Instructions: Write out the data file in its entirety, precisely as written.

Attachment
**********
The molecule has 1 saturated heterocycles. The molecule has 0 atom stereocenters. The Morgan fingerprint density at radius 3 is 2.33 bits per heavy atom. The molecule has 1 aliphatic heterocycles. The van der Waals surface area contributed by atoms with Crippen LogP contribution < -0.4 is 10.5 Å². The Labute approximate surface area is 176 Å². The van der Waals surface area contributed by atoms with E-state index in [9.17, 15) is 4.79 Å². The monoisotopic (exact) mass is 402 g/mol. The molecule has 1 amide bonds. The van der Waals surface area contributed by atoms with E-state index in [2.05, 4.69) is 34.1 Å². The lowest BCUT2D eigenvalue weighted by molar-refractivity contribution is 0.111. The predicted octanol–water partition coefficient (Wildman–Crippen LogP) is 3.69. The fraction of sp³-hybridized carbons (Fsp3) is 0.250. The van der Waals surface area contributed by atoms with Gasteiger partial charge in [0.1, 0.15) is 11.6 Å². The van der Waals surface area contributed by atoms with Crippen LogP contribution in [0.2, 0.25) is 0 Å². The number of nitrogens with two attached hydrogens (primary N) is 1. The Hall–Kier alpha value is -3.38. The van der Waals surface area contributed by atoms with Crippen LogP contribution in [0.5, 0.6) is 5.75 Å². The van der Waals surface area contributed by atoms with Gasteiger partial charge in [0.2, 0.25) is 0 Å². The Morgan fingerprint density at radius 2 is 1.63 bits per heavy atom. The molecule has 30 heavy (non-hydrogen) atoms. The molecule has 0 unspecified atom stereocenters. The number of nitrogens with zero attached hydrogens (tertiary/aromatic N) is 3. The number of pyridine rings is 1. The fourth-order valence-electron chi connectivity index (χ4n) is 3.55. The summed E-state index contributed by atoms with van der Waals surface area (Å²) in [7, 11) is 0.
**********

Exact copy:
The molecule has 1 saturated heterocycles. The molecule has 0 atom stereocenters. The Morgan fingerprint density at radius 3 is 2.33 bits per heavy atom. The molecule has 1 aliphatic heterocycles. The van der Waals surface area contributed by atoms with Crippen LogP contribution < -0.4 is 10.5 Å². The Labute approximate surface area is 176 Å². The van der Waals surface area contributed by atoms with E-state index in [9.17, 15) is 4.79 Å². The monoisotopic (exact) mass is 402 g/mol. The molecule has 1 amide bonds. The van der Waals surface area contributed by atoms with E-state index in [2.05, 4.69) is 34.1 Å². The lowest BCUT2D eigenvalue weighted by molar-refractivity contribution is 0.111. The predicted octanol–water partition coefficient (Wildman–Crippen LogP) is 3.69. The fraction of sp³-hybridized carbons (Fsp3) is 0.250. The van der Waals surface area contributed by atoms with Gasteiger partial charge in [0.1, 0.15) is 11.6 Å². The van der Waals surface area contributed by atoms with Crippen LogP contribution in [0.2, 0.25) is 0 Å². The number of nitrogens with two attached hydrogens (primary N) is 1. The Hall–Kier alpha value is -3.38. The van der Waals surface area contributed by atoms with Crippen LogP contribution in [0.5, 0.6) is 5.75 Å². The van der Waals surface area contributed by atoms with Gasteiger partial charge in [0.2, 0.25) is 0 Å². The Morgan fingerprint density at radius 2 is 1.63 bits per heavy atom. The molecule has 30 heavy (non-hydrogen) atoms. The molecule has 0 unspecified atom stereocenters. The number of nitrogens with zero attached hydrogens (tertiary/aromatic N) is 3. The number of pyridine rings is 1. The fourth-order valence-electron chi connectivity index (χ4n) is 3.55. The summed E-state index contributed by atoms with van der Waals surface area (Å²) in [7, 11) is 0.